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Bible Encyclopedias

Kitto's Popular Cyclopedia of Biblial Literature


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Our translators have rendered two distinct Hebrew words by this term. One of these (Ketzioth) is mentioned in three places (; ; and in ), in conjunction with myrrh, cinnamon, sweet calamus, and ahalim, or eagle-wood. All these are aromatic substances, and, with the exception of myrrh, which is obtained from Africa, are products of India and its islands. It is probable, therefore, that ketziothis of a similar nature, and obtained from the same countries. It is supposed, however, that the substance referred to is not cassia; but it will be preferable to treat of the whole subject in connection with cinnamon [CINNAMON].

The other word rendered cassia in our Authorized Version is kiddah. It occurs first in , where cassia (kiddah) is mentioned in connection with olive oil, pure myrrh, sweet cinnamon, and sweet calamus; secondly, in , where Dan and Javan are described as bringing bright iron, cassia (kiddah), and calamus to the markets of Tyre. There is no reason why the substance now called cassia might not have been imported from the shores of India into Egypt and Palestine. The Arabian Koost (Aucklandia Costus), known in Calcutta by the name of Puchuk, an aromatic substance exported in large quantities from Cashmere into the Punjab, whence it finds its way to Bombay and Calcutta, for export to China, where it is highly valued as one of the ingredients in the incense which the Chinese burn in their temples and private houses.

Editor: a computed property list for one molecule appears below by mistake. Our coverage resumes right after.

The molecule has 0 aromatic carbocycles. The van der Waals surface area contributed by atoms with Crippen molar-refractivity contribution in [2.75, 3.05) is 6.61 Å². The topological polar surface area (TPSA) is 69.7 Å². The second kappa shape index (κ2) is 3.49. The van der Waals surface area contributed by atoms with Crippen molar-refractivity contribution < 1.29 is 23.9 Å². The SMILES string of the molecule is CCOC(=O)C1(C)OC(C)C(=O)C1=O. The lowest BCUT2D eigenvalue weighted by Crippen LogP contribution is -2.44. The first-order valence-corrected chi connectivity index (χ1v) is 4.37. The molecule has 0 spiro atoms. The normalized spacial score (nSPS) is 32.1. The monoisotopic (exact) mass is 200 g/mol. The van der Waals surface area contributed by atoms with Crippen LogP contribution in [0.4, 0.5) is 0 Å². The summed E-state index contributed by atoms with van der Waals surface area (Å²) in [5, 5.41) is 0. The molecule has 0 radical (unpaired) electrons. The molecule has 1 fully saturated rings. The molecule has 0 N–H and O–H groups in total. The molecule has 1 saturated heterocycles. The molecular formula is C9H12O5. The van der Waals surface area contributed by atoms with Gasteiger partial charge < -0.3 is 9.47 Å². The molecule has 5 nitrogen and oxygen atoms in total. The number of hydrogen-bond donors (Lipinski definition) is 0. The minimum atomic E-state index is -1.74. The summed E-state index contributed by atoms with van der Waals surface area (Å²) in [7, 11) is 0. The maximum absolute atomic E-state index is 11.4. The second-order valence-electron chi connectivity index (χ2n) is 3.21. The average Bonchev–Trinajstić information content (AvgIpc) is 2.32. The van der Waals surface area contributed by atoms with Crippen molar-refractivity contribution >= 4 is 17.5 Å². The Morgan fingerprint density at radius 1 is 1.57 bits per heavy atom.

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Bibliography Information
Kitto, John, ed. Entry for 'Cassia'. "Kitto's Popular Cyclopedia of Biblial Literature".

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